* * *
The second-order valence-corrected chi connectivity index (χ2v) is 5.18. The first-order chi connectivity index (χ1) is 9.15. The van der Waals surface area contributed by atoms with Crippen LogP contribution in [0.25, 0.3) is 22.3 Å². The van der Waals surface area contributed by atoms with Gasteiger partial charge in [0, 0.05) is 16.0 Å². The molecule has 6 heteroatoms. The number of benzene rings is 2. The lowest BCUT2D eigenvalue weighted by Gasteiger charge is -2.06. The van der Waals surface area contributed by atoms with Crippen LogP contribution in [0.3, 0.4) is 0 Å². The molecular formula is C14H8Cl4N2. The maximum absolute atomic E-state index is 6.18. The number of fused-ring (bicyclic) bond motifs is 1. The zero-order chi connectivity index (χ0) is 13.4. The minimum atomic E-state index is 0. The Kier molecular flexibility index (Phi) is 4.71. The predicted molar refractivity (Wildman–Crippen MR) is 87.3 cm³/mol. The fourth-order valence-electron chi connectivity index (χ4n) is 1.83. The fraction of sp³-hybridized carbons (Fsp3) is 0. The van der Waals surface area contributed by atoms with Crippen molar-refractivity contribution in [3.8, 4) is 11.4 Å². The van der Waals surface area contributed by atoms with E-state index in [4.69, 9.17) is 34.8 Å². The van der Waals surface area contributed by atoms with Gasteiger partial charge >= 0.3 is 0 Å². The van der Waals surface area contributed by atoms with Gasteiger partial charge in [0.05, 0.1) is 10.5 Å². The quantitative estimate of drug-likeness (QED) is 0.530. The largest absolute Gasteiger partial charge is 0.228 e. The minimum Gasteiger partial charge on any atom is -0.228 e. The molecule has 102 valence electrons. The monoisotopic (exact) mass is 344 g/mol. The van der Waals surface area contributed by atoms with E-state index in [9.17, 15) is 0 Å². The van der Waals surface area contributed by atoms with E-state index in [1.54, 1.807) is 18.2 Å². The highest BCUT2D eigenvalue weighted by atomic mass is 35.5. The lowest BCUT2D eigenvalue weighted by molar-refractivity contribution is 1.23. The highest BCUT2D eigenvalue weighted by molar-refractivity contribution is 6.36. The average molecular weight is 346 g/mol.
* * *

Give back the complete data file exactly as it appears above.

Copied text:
The second-order valence-corrected chi connectivity index (χ2v) is 5.18. The first-order chi connectivity index (χ1) is 9.15. The van der Waals surface area contributed by atoms with Crippen LogP contribution in [0.25, 0.3) is 22.3 Å². The van der Waals surface area contributed by atoms with Gasteiger partial charge in [0, 0.05) is 16.0 Å². The molecule has 6 heteroatoms. The number of benzene rings is 2. The lowest BCUT2D eigenvalue weighted by Gasteiger charge is -2.06. The van der Waals surface area contributed by atoms with Crippen LogP contribution in [0.3, 0.4) is 0 Å². The molecular formula is C14H8Cl4N2. The maximum absolute atomic E-state index is 6.18. The number of fused-ring (bicyclic) bond motifs is 1. The zero-order chi connectivity index (χ0) is 13.4. The minimum atomic E-state index is 0. The Kier molecular flexibility index (Phi) is 4.71. The predicted molar refractivity (Wildman–Crippen MR) is 87.3 cm³/mol. The fourth-order valence-electron chi connectivity index (χ4n) is 1.83. The fraction of sp³-hybridized carbons (Fsp3) is 0. The van der Waals surface area contributed by atoms with Crippen molar-refractivity contribution in [3.8, 4) is 11.4 Å². The van der Waals surface area contributed by atoms with E-state index in [4.69, 9.17) is 34.8 Å². The van der Waals surface area contributed by atoms with Gasteiger partial charge >= 0.3 is 0 Å². The van der Waals surface area contributed by atoms with Gasteiger partial charge in [0.05, 0.1) is 10.5 Å². The quantitative estimate of drug-likeness (QED) is 0.530. The largest absolute Gasteiger partial charge is 0.228 e. The minimum Gasteiger partial charge on any atom is -0.228 e. The molecule has 102 valence electrons. The monoisotopic (exact) mass is 344 g/mol. The van der Waals surface area contributed by atoms with E-state index in [9.17, 15) is 0 Å². The van der Waals surface area contributed by atoms with E-state index in [1.54, 1.807) is 18.2 Å². The highest BCUT2D eigenvalue weighted by atomic mass is 35.5. The lowest BCUT2D eigenvalue weighted by molar-refractivity contribution is 1.23. The highest BCUT2D eigenvalue weighted by molar-refractivity contribution is 6.36. The average molecular weight is 346 g/mol.